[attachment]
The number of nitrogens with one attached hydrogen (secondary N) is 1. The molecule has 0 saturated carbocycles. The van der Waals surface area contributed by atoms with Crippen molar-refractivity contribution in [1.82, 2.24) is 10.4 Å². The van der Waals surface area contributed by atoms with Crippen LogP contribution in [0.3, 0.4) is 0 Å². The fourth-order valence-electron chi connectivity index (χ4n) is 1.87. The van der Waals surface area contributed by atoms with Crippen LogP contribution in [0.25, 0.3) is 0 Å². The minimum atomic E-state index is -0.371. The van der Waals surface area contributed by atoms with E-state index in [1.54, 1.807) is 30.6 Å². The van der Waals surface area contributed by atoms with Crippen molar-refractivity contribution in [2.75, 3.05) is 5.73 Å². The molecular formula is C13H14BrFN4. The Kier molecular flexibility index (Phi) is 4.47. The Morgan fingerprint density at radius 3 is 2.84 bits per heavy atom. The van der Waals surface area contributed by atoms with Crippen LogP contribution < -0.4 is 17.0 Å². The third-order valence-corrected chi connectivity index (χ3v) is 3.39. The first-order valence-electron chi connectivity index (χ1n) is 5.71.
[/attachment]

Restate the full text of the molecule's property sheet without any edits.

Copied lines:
The number of nitrogens with one attached hydrogen (secondary N) is 1. The molecule has 0 saturated carbocycles. The van der Waals surface area contributed by atoms with Crippen molar-refractivity contribution in [1.82, 2.24) is 10.4 Å². The van der Waals surface area contributed by atoms with Crippen LogP contribution in [0.3, 0.4) is 0 Å². The fourth-order valence-electron chi connectivity index (χ4n) is 1.87. The van der Waals surface area contributed by atoms with Crippen LogP contribution in [0.25, 0.3) is 0 Å². The minimum atomic E-state index is -0.371. The van der Waals surface area contributed by atoms with E-state index in [1.54, 1.807) is 30.6 Å². The van der Waals surface area contributed by atoms with Crippen molar-refractivity contribution in [2.75, 3.05) is 5.73 Å². The molecular formula is C13H14BrFN4. The Kier molecular flexibility index (Phi) is 4.47. The Morgan fingerprint density at radius 3 is 2.84 bits per heavy atom. The van der Waals surface area contributed by atoms with Crippen LogP contribution < -0.4 is 17.0 Å². The third-order valence-corrected chi connectivity index (χ3v) is 3.39. The first-order valence-electron chi connectivity index (χ1n) is 5.71.